Treatment Guideline Chart
Candida sp are the most common cause of fungal infections.
 It can cause infections that range from benign mucocutaneous illnesses to invasive process that may affect any organ.
 It is considered as normal flora in the gastrointestinal and genitourinary tracts, but when there is an imbalance in the ecological niche, they can invade and cause disease.
Most common risk factors include broad-spectrum antibiotic use, central venous catheter use, receipt of parenteral nutrition, receipt of renal placement therapy by patients in ICUs, neutropenia, implantable prosthetic device use and receipt of immunosuppressive agents.

Candidiasis Diagnosis


  • Laboratory exams are used to help identify the different Candida species and susceptibility to antifungals

Laboratory Tests

Cutaneous Candidiasis
  • Gram stain or potassium hydroxide (KOH) mount showing predominantly Candida sp
Paronychia and Onychomycosis
  • Gram stain or KOH mount showing predominantly Candida sp
Mucosal candidiasis
  • Gram stain or KOH preparation showing masses of hyphae, pseudohyphae and yeast forms
  • Culture is not specific because Candida grows easily from normal mouths
  • Irregular esophageal mucosa on radiologic studies
  • Definitive: Biopsy during endoscopy or by brushing
  • In appropriate clinical settings, endoscopic appearance of white patches that show masses of hyphae and pseudohyphae on scraping is enough evidence to initiate therapy
  • To avoid invasive procedures, empiric antifungal therapy may be given to an at-risk patient who presents with typical symptoms along with oral thrush


  • Single or multiple ulcerations containing Candida deep in ulcer beds on endoscopy; white plaques and thickening of mucosal folds in the duodenum and jejunum may also be seen
  • Confirmed by presence of yeast or hyphae and a normal pH (4-4.5) in a wet-mount preparation with the use of saline and 10% potassium hydroxide
  • Please see Vaginitis: Trichomoniasis, Candidiasis, Bacterial Vaginosis disease management chart for further information
Chronic Mucocutaneous Candidiasis
  • Culture and biopsy of involved areas/organs
Invasive Candidiasis
  • Definitive diagnosis can be made only by histopathologic demonstration of the organism invading tissue or by the isolation of Candida sp from normally sterile body sites eg blood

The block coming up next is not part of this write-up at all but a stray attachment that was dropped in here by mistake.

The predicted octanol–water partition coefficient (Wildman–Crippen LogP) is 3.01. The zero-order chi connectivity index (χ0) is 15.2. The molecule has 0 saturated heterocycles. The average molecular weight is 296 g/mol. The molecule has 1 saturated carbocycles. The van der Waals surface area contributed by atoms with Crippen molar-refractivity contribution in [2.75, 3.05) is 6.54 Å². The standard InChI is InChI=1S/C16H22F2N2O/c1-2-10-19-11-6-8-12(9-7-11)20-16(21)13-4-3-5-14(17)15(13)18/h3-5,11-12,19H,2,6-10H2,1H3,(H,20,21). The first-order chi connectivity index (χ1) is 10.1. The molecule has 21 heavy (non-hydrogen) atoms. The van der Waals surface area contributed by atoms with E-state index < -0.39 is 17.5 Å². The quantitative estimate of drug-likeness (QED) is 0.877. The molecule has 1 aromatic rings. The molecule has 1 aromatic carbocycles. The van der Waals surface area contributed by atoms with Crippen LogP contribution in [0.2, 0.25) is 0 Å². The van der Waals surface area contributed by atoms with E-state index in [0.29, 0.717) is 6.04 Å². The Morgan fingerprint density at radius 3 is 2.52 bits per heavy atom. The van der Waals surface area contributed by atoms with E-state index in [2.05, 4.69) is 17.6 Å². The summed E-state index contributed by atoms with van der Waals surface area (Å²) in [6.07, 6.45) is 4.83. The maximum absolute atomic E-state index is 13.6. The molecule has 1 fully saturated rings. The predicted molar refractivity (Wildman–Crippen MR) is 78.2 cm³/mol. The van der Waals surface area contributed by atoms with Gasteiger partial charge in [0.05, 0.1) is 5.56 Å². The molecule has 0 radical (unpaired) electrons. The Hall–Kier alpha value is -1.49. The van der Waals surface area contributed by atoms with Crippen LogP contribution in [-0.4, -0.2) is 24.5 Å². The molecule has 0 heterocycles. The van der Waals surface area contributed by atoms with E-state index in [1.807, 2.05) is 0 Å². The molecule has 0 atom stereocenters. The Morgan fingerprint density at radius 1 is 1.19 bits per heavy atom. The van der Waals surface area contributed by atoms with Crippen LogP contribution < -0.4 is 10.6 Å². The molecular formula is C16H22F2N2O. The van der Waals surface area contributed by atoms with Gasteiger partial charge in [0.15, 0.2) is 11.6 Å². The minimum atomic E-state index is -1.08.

• However, blood cultures are negative in many patients with disseminated infection
  • A presumptive clinical diagnosis based on the presence of typical signs and symptoms in a high-risk patient is often the basis for initiating antifungal therapy
Chronic Disseminated (Hepatosplenic)

  • Definitive: Biopsy with culture and histopathologic exam or aspiration of  ≥1 abscesses in an attempt to identify the infecting organism
  • Blood cultures may be negative in mamy patients
  • The presence of endophthalmitis and major embolic episodes should raise suspicion of candidal endocarditis
  • Dilated retinal examination
  • Fundoscopy shows large and off-white cotton ball-like lesions with indistinct borders; cellular aggregates can be seen in vitreous; hemorrhages, Roth Spots, hypopyon, anterior chamber inflammation, iritis
  • Vitrectomy is helpful diagnostically and therapeutically
Genitourinary Tract
  • Renal involvement is indicated by granular casts with hyphal elements on urinalysis
  • Urine fungal culture
  • Cystoscopic visualization with biopsy either biopsy-proven fungus ball or tissue invasion is necessary to determine presence of disease invasion
Central Nervous System
  • Cerebrospinal fluid (CSF) findings: Pleocytosis, hypoglycorrhachia and elevated protein levels, wet mount Gram stain positive for Candida sp
  • Definitive diagnosis: Biopsy with demonstration of tissue invasion
  • Positive sputum cultures usually represent colonization rather than active infection and therefore should not prompt treatment
  • Culture of peritoneal fluid
  • Blood cultures are usually negative
  • Osteomyelitis may be diagnosed by percutaneous needle aspiration of the involved area
Infection of the Vasculature
  • Cultures of blood and involved veins


Chronic Disseminated (Hepatosplenic)
  • Computed tomography (CT) scan/magnetic resonance imaging (MRI) scan/ultrasonography reveal multiple hepatosplenic filling defects and/or abscesses
  • CT scan is the most specific diagnostic tool
    • The lesions are hypodense and many times have ring enhancement
  • Echocardiography is used to detect vegetations
Central Nervous System
  • CT scan may show abscesses
  • X-ray and CT scan are nonspecific
  • X-ray: Nonspecific
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